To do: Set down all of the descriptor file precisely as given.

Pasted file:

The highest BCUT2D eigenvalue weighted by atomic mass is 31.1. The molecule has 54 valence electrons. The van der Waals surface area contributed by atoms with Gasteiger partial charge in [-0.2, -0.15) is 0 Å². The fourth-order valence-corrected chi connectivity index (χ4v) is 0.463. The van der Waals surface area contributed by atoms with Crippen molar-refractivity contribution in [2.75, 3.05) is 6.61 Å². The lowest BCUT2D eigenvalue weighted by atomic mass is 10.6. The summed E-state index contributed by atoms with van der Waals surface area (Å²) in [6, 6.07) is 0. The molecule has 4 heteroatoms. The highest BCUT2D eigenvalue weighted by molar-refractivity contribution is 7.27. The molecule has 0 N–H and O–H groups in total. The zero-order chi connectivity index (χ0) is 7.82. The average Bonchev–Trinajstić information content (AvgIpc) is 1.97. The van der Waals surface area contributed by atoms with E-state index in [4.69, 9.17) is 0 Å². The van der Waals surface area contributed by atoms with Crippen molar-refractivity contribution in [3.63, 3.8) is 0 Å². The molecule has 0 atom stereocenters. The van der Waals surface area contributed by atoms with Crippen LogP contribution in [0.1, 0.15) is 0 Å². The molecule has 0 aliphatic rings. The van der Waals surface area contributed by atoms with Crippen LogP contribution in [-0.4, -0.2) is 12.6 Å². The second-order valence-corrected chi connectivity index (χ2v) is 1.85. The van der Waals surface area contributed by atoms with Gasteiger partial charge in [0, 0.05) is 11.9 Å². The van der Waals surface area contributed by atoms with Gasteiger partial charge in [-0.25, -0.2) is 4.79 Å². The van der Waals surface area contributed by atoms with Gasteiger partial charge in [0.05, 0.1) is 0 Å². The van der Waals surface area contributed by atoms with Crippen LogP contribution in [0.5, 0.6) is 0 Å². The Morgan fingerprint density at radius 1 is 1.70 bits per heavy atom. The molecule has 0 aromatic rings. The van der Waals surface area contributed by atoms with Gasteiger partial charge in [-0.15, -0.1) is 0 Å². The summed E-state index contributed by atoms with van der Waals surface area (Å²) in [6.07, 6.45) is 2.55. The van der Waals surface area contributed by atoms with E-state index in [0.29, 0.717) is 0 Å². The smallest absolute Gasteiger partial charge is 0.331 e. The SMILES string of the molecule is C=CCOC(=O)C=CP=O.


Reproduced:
The highest BCUT2D eigenvalue weighted by atomic mass is 31.1. The molecule has 54 valence electrons. The van der Waals surface area contributed by atoms with Gasteiger partial charge in [-0.2, -0.15) is 0 Å². The fourth-order valence-corrected chi connectivity index (χ4v) is 0.463. The van der Waals surface area contributed by atoms with Crippen molar-refractivity contribution in [2.75, 3.05) is 6.61 Å². The lowest BCUT2D eigenvalue weighted by atomic mass is 10.6. The summed E-state index contributed by atoms with van der Waals surface area (Å²) in [6, 6.07) is 0. The molecule has 4 heteroatoms. The highest BCUT2D eigenvalue weighted by molar-refractivity contribution is 7.27. The molecule has 0 N–H and O–H groups in total. The zero-order chi connectivity index (χ0) is 7.82. The average Bonchev–Trinajstić information content (AvgIpc) is 1.97. The van der Waals surface area contributed by atoms with E-state index in [4.69, 9.17) is 0 Å². The van der Waals surface area contributed by atoms with Crippen molar-refractivity contribution in [3.63, 3.8) is 0 Å². The molecule has 0 atom stereocenters. The van der Waals surface area contributed by atoms with Crippen LogP contribution in [0.1, 0.15) is 0 Å². The molecule has 0 aliphatic rings. The van der Waals surface area contributed by atoms with Crippen LogP contribution in [-0.4, -0.2) is 12.6 Å². The second-order valence-corrected chi connectivity index (χ2v) is 1.85. The van der Waals surface area contributed by atoms with Gasteiger partial charge in [0, 0.05) is 11.9 Å². The van der Waals surface area contributed by atoms with Gasteiger partial charge in [-0.25, -0.2) is 4.79 Å². The van der Waals surface area contributed by atoms with Gasteiger partial charge in [0.05, 0.1) is 0 Å². The van der Waals surface area contributed by atoms with Crippen LogP contribution in [0.5, 0.6) is 0 Å². The Morgan fingerprint density at radius 1 is 1.70 bits per heavy atom. The molecule has 0 aromatic rings. The van der Waals surface area contributed by atoms with Gasteiger partial charge in [-0.15, -0.1) is 0 Å². The summed E-state index contributed by atoms with van der Waals surface area (Å²) in [6.07, 6.45) is 2.55. The van der Waals surface area contributed by atoms with E-state index in [0.29, 0.717) is 0 Å². The smallest absolute Gasteiger partial charge is 0.331 e. The SMILES string of the molecule is C=CCOC(=O)C=CP=O.